Tons of dogs absolutely adore swimming. Growing up we had a golden retriever who would absolutely stay in the kiddie pool the entire summer if allowed and his last potty break was always on leash because he would submerge himself right before coming inside and getting comfy in one of the family's beds. This being the last camping weekend does also mean it is the last boating/swimming/lakeside time. First and foremost, immediately before you leave check the survey of the body of water. There are usually local reports detailing blue-green algae blooms, other algae blooms, viral/bacterial contamination, waste contamination available when you search for the "body of water" + "safety report" or "advisories", or your local parks department. This information can guide what activities are safe. Keep in mind, dogs tend to ingest far more water when playing and swimming than humans and if you are visiting saltwater rather than fresh keep in mind that your dog should be limited playing fetch in water. Another risk is that of fetch in sand. The amount of sand they ingest each time they catch that disgusting sand-and-slobber encrusted ball is minimal but it is important to keep in mind the level of repetition of the activity as intestinal obstruction due to impacted sand is tragic. There's usually an area of grass on the outside of the sand beach which is more appropriate for fetch with or without a separate container to the dog's drinking water to give the ball a quick swish between throws. It can be a fabulous dual purpose for one of those silicone paw scrubber cups. It makes the game a bit more enjoyable for both parties anyways. Boating, depending on the boat type, requires the same precautions as a human on a boat. That means a lifejacket is a must for dogs just like humans. A leash which is held by someone is also needed since a dog can't grab your hand for you to pull them back in. Keep an eye on their body language for discomfort since hitting the waves can make them feel a bit seasick but it seems like dogs largely enjoy the wind in their ears.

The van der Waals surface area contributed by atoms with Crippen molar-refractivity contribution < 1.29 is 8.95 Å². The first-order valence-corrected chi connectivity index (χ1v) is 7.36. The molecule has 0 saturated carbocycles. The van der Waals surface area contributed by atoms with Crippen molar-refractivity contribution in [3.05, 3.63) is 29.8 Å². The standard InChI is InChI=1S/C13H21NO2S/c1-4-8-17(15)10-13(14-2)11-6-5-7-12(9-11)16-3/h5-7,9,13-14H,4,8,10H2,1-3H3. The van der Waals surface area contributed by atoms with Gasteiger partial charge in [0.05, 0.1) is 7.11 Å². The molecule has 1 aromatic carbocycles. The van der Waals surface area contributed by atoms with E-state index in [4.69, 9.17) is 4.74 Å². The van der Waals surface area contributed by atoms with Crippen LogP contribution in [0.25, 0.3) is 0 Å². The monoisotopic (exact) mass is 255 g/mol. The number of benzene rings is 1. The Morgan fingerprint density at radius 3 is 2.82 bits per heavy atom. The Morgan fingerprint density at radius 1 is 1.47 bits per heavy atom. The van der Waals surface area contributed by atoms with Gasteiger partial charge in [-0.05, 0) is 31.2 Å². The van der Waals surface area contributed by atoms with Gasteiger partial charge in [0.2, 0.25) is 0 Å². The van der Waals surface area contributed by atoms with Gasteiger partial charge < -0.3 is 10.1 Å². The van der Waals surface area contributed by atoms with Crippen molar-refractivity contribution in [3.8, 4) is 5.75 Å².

All in all, it's generally a bittersweet trip to wrap up the summer. The slight chill in the air when you awake rather than the sickly stale hot air of a tent at 8am when you went to bed in at 4 am after the campfire means it getting closer to the more cozy time of year.